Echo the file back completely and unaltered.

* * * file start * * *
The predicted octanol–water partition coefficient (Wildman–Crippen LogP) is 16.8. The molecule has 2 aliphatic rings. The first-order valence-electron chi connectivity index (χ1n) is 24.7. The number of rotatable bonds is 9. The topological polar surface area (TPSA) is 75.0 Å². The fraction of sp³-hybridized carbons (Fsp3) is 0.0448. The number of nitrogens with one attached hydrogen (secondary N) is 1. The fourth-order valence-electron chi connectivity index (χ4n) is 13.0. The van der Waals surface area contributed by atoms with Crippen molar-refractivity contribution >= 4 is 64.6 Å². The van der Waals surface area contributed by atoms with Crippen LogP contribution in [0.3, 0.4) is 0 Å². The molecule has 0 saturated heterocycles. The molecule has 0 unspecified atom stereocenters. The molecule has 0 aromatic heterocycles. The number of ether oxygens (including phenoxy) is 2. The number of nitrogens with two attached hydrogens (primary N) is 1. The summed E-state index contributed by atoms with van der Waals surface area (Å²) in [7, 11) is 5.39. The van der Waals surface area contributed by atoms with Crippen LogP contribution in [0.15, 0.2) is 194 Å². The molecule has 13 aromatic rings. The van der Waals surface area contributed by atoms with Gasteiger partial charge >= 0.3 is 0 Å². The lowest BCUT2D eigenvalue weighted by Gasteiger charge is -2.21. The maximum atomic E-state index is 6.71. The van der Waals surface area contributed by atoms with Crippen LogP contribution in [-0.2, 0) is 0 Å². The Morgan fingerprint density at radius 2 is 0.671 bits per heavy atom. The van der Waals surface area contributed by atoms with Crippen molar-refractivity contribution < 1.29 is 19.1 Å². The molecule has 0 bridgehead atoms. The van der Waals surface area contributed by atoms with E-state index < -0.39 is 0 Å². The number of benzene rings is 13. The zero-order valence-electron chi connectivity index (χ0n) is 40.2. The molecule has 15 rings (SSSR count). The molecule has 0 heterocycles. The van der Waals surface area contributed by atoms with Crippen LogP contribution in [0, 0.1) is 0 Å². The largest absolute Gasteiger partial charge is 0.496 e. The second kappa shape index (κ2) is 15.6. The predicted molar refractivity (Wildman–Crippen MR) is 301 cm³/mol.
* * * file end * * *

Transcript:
The predicted octanol–water partition coefficient (Wildman–Crippen LogP) is 16.8. The molecule has 2 aliphatic rings. The first-order valence-electron chi connectivity index (χ1n) is 24.7. The number of rotatable bonds is 9. The topological polar surface area (TPSA) is 75.0 Å². The fraction of sp³-hybridized carbons (Fsp3) is 0.0448. The number of nitrogens with one attached hydrogen (secondary N) is 1. The fourth-order valence-electron chi connectivity index (χ4n) is 13.0. The van der Waals surface area contributed by atoms with Crippen molar-refractivity contribution >= 4 is 64.6 Å². The van der Waals surface area contributed by atoms with Crippen LogP contribution in [0.3, 0.4) is 0 Å². The molecule has 0 saturated heterocycles. The molecule has 0 unspecified atom stereocenters. The molecule has 0 aromatic heterocycles. The number of ether oxygens (including phenoxy) is 2. The number of nitrogens with two attached hydrogens (primary N) is 1. The summed E-state index contributed by atoms with van der Waals surface area (Å²) in [7, 11) is 5.39. The van der Waals surface area contributed by atoms with Crippen LogP contribution in [0.15, 0.2) is 194 Å². The molecule has 13 aromatic rings. The van der Waals surface area contributed by atoms with Gasteiger partial charge >= 0.3 is 0 Å². The lowest BCUT2D eigenvalue weighted by Gasteiger charge is -2.21. The maximum atomic E-state index is 6.71. The van der Waals surface area contributed by atoms with Crippen LogP contribution in [-0.2, 0) is 0 Å². The Morgan fingerprint density at radius 2 is 0.671 bits per heavy atom. The van der Waals surface area contributed by atoms with Crippen molar-refractivity contribution < 1.29 is 19.1 Å². The molecule has 0 bridgehead atoms. The van der Waals surface area contributed by atoms with E-state index < -0.39 is 0 Å². The number of benzene rings is 13. The zero-order valence-electron chi connectivity index (χ0n) is 40.2. The molecule has 15 rings (SSSR count). The molecule has 0 heterocycles. The van der Waals surface area contributed by atoms with Crippen LogP contribution in [0, 0.1) is 0 Å². The largest absolute Gasteiger partial charge is 0.496 e. The second kappa shape index (κ2) is 15.6. The predicted molar refractivity (Wildman–Crippen MR) is 301 cm³/mol.